HortWeek editor Matthew Appleby said the horticulture industry grows plants which sequester CO2 emissions so is fundamentally a carbon-reducing sector. But the industry needs a better method of collecting data on the carbon footprint of horticultural businesses.
He added that solar panels, wind turbines and other energy-production often occurs at sites, which can add green energy to the system. But more Government support would be welcome to develop this. He said the Government has been "poor" on supporting R&D for peat replacement and has "let the industry sort it out for themselves, then banned it".
Lord Deben called for better labelling by bold politicians "helping people to do what's right". Deben criticised plastic plant pots but Appleby said they are the best method of growing and selling plants at retail and there should be greater recycling by councils, where almost 90% do not accept them in kerbside box recycling schemes.
Deben, who famously enlisted his infant daughter to eat a beefburger when tackling the BSE crisis in 1990 as environment secretary, was also critical of meat replacements and avocadoes. Appleby said the UK needs to grow more fruit and vegetables and have less concentration of efforts on meat, dairy and eggs, for environmental, ethical and health reasons. He said it was naive to expect people to eat turnips all year when they want to eat oranges, which can't be grown in the UK.
Appleby spoke of the garden retail and growing industries' efforts to reduce peat and plastic use. In garden centres these include Evergreen's compost bag recycling, Southern Trident's net zero composts, Edibleculture's fill-a-bag compost schemes and efforts to recycle rainwater and collect water in reservoirs. He said the Government needs to help the industry with R&D into peat replacements and with planning permissions for reservoirs. As an unconsolidated sector made up of SMEs, the businesses need help and expertise to draw up net zero plans.
He said we should not dismiss offsetting and vertical farming as ways to tackle the issue.
He said the one recommendation the committee could make to Government was to have a standardised system of net zero reporting, preferably free and easy to use, for horticulture businesses to set a common baseline which they can work from. This would end the current "wild west" mix of standards that businesses pay for and should potentially include social and ethical considerations, such as worker and animals rights, as well as Lifecycle Carbon Analysis and plant/food miles travelled.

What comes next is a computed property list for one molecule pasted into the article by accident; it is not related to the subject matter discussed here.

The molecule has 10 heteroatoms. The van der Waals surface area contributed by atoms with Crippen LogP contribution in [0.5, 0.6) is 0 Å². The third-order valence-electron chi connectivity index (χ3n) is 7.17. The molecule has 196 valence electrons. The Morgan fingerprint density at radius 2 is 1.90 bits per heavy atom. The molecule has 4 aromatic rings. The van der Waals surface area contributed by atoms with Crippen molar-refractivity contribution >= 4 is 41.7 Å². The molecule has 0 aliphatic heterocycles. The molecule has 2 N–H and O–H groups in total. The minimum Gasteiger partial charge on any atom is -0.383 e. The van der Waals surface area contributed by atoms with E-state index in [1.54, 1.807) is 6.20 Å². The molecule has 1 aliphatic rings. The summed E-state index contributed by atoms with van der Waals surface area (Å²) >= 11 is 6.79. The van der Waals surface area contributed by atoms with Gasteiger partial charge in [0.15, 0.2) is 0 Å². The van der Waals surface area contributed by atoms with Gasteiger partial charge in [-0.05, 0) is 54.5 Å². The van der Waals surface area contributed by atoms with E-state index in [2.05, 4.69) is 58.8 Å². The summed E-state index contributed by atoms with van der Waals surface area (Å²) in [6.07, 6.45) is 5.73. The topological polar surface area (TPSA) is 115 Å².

Meanwhile, on the day of the Lords hearing, the Government made a "commitment to develop a new harmonised approach for measuring on farm emissions. The announcement, from the government’s Net Zero Growth Plan and Nature Markets Framework follows on from a call for evidence on the role of robust monitoring, reporting and verification of greenhouse gas emissions on farms: "Whilst there are already numerous tools on the market for farmers to assess their emissions, inconsistency in the results has led to low confidence from industry and low uptake. By developing a harmonised methodology and setting out by 2024 how farmers will be supported to measure their emissions, the Government can help the agricultural sector reduce emissions across the supply chain – including from livestock, nutrient management, and farm equipment."
Appleby wrote RASE's net zero in horticulture report in 2021.
Witnesses - part 1: Professor Tim Benton, research director, Chatham House; The Rt Hon. the Lord Deben, chair, Climate Change Committee; Dr Chris Thorogood, deputy director of Oxford Botanic Garden, Oxford University
Witnesses - part 2: Matthew Appleby, editor, Horticulture Week; Clare Mike, director of business development, LEAF (Linking Environment And Farming)
Peers included: Lord Redesdale, Baron Watson, Baroness Fookes, Baroness Willis, Lord Sahota, Lord Colgrain, Lord Curry, Lord Carter, Baroness Buscombe. Baroness Walmsley and Baroness Jones.
Meanwhile, the Soil Association was disappointed to see inaction on decarbonising the UK's farming sector on what was dubbed 'Green Day' as the Government revealed plans to reach net zero.